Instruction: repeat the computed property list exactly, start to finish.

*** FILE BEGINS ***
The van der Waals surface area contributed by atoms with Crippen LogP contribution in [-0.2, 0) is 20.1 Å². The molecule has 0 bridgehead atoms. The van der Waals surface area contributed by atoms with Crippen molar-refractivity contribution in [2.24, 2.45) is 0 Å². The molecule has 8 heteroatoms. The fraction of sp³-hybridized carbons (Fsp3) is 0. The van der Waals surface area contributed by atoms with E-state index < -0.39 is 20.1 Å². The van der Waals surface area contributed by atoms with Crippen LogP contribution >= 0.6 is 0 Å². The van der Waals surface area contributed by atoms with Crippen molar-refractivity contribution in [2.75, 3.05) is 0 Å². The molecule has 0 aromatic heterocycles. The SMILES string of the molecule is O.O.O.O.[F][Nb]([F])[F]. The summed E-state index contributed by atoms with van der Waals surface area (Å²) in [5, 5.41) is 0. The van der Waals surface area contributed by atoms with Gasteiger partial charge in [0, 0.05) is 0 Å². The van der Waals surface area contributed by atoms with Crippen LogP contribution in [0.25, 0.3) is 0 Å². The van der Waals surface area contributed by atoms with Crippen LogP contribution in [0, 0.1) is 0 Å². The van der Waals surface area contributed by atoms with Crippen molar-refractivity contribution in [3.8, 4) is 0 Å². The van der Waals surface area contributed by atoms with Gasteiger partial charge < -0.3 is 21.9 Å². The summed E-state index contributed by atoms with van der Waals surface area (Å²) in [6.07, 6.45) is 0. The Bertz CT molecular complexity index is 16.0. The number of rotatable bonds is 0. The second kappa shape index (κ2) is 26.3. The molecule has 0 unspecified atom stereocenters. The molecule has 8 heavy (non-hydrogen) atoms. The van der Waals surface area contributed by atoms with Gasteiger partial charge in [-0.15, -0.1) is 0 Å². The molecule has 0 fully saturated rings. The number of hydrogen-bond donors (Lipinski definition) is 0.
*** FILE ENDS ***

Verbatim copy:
The van der Waals surface area contributed by atoms with Crippen LogP contribution in [-0.2, 0) is 20.1 Å². The molecule has 0 bridgehead atoms. The van der Waals surface area contributed by atoms with Crippen molar-refractivity contribution in [2.24, 2.45) is 0 Å². The molecule has 8 heteroatoms. The fraction of sp³-hybridized carbons (Fsp3) is 0. The van der Waals surface area contributed by atoms with E-state index < -0.39 is 20.1 Å². The van der Waals surface area contributed by atoms with Crippen LogP contribution >= 0.6 is 0 Å². The van der Waals surface area contributed by atoms with Crippen molar-refractivity contribution in [2.75, 3.05) is 0 Å². The molecule has 0 aromatic heterocycles. The SMILES string of the molecule is O.O.O.O.[F][Nb]([F])[F]. The summed E-state index contributed by atoms with van der Waals surface area (Å²) in [5, 5.41) is 0. The van der Waals surface area contributed by atoms with Gasteiger partial charge in [0, 0.05) is 0 Å². The van der Waals surface area contributed by atoms with Crippen LogP contribution in [0.25, 0.3) is 0 Å². The van der Waals surface area contributed by atoms with Crippen LogP contribution in [0, 0.1) is 0 Å². The van der Waals surface area contributed by atoms with Crippen molar-refractivity contribution in [3.8, 4) is 0 Å². The van der Waals surface area contributed by atoms with Gasteiger partial charge < -0.3 is 21.9 Å². The summed E-state index contributed by atoms with van der Waals surface area (Å²) in [6.07, 6.45) is 0. The Bertz CT molecular complexity index is 16.0. The number of rotatable bonds is 0. The second kappa shape index (κ2) is 26.3. The molecule has 0 unspecified atom stereocenters. The molecule has 8 heavy (non-hydrogen) atoms. The van der Waals surface area contributed by atoms with Gasteiger partial charge in [-0.15, -0.1) is 0 Å². The molecule has 0 fully saturated rings. The number of hydrogen-bond donors (Lipinski definition) is 0.